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Assisted Reproduction

Prominent Reproductive Law Attorney Speaks Out About U.S./Ukrainian Baby-Selling Scheme

Earlier this afternoon I shared a link to the statement made by the American Academy of Assisted Reproductive Technology Attorneys. In my post, I took some umbrage at the almost mealy-mouthed denunciation of the activities by AAARTA.

Compare that with the statement just released by attorney Steven Snyder and copied below. As you will see, Steve pulls no punches. While speaking as an individual attorney and not in his capacity as Chair of the ABA Assisted Reproductive Technology Committee, Steve offers the kind of stinging rebuke that I believe is essential to address the very legitimate concerns raised by this criminal scandal.

Moreover, Steve has given me authorization to also acknowledge his role in the take down of this baby-selling ring. Steve was one of the attorneys that reached out to me and the FBI 13 months ago having learned of what was taking place in the Ukraine and the United States. Having run into obstacles with law enforcement in Minnesota, Steve enlisted my help in assisting the victims of this conspiracy. Steve and the other two attorneys (who have declined to make their role known at this time) deserve our enduring gratitude for their vigilance, courage and adherence to the ethical standards we expect of our colleagues in this profession.

Steve’s statement:

The Today Show ran the story this morning about the baby-selling scheme in which Theresa Erickson, Carla Chambers, and Hilary Neiman have entered guilty pleas.

I am an attorney who has practiced Assisted Reproductive Technology (ART) law for more than twenty years, and I am actively involved in legislative and advocacy issues in ART both nationally and internationally. Here is my initial professional perspective in my effort to help others to properly characterize and focus this story.

Although Ms. Chambers did get the women involved as birth mothers pregnant through embryo transfer (a form of ART), this does not make the women involved “gestational surrogates” or make this story about “surrogacy.” The women involved were birth mothers, just as in adoption, and the story is about selling babies in violation of adoption laws, not about surrogacy.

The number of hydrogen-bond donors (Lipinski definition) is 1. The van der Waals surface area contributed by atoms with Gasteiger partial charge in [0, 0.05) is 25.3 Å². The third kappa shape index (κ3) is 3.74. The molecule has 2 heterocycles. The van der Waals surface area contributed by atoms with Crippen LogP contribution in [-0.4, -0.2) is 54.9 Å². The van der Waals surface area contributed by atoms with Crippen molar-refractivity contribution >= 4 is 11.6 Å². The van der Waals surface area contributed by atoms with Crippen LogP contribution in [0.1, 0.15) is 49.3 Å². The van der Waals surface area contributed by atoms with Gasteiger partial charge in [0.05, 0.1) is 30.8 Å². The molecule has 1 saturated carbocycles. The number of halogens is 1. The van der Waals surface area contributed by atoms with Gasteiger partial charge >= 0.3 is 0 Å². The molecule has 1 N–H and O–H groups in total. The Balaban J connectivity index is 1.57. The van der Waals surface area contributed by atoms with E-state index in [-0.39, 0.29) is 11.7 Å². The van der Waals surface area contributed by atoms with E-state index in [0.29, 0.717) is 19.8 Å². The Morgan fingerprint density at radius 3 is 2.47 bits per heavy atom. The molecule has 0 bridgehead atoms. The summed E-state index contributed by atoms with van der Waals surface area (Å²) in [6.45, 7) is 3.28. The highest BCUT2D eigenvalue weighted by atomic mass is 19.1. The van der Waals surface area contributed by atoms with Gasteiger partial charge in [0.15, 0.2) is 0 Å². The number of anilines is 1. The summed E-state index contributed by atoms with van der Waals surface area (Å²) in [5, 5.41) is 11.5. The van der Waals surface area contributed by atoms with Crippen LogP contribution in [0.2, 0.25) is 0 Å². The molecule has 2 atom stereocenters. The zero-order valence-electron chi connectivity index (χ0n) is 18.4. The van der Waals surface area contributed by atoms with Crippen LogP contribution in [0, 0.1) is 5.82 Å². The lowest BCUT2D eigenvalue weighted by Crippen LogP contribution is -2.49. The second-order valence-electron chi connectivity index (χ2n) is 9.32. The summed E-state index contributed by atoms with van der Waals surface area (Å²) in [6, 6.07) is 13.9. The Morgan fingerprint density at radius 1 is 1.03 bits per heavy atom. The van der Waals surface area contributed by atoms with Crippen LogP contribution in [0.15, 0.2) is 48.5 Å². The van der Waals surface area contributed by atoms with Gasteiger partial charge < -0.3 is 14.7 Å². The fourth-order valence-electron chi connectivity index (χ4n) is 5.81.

Surrogacy is an arrangement in which prospective intended parents enter into an agreement with a third-party who agrees to carry a pregnancy to term for the benefit of the intended parents. The agreement exists BEFORE the pregnancy.

In this case, there was no agreement of any kind before the pregnancies were created. This was simply IVF with an embryo transfer to an intended birth mother. It is no different than if the women had become pregnant through intercourse and then tried to sell their babies. It has nothing to do with surrogacy. It has to do with the clear violation of existing adoption laws.

If various quarters of the media or individuals attempt to point to this matter as motivation for regulation of surrogacy or fertility medicine to avoid such cases in the future, the answer is that surrogacy/fertility regulation would have nothing to do with the case at hand. There were (and are) numerous laws and regulations already in existence that clearly prohibit and make illegal the conduct in which these conspirators engaged. It is illegal in California (the governing jurisdiction) to claim an arrangement is a surrogacy unless there is an agreement in place before the pregnancy. Where a pregnancy is not the result of a surrogacy agreement, it is illegal to pay and receive money for (sell) a baby. There are federal laws prohibiting false and fraudulent claims to be made across state lines in an effort to profit from baby selling. There could have been no more (or more relevant) law in place to prevent what happened in this case.

There are also numerous FDA regulations and ASRM guidelines that would prevent the medical procedures that took place from occurring in the U.S. FDA regulations would have required additional medical testing of the gamete donors/embryo recipients who provided the sperm/eggs to the physicians who performed the embryo transfers. They also would have required much more complete screening of the birth mother, including a psychological evaluation and, hopefully, a legal clearance letter regarding a prior written agreement among the parties. The medical procedures could not have occurred in the U.S. as they did in the Ukraine. This is exactly why the conspirators flew these women thousands of miles to another country with a more “relaxed” medical environment for the embryo transfers. This case is not about “better regulation.”

This case is about criminal mentality. The people involved simply wanted to ignore (i.e. – break) the law, and they willfully did so. This group, each of them, wanted to profit from illegal activity, did not think they would get caught, and ignored numerous already-existing laws. They could just as easily have been embezzlers or bank robbers. Their mentality is not distinguishable, and their culpability is no less. You can pass a law prohibiting certain behavior, but you cannot prevent people from ignoring the law. You simply cannot legislate against individual bad acts, and that is what we have here.

Please don’t characterize, refer to, or discuss this as a case involving surrogacy. It isn’t.

Steven H. Snyder, Esq. (steve@snyderlawfirm.com)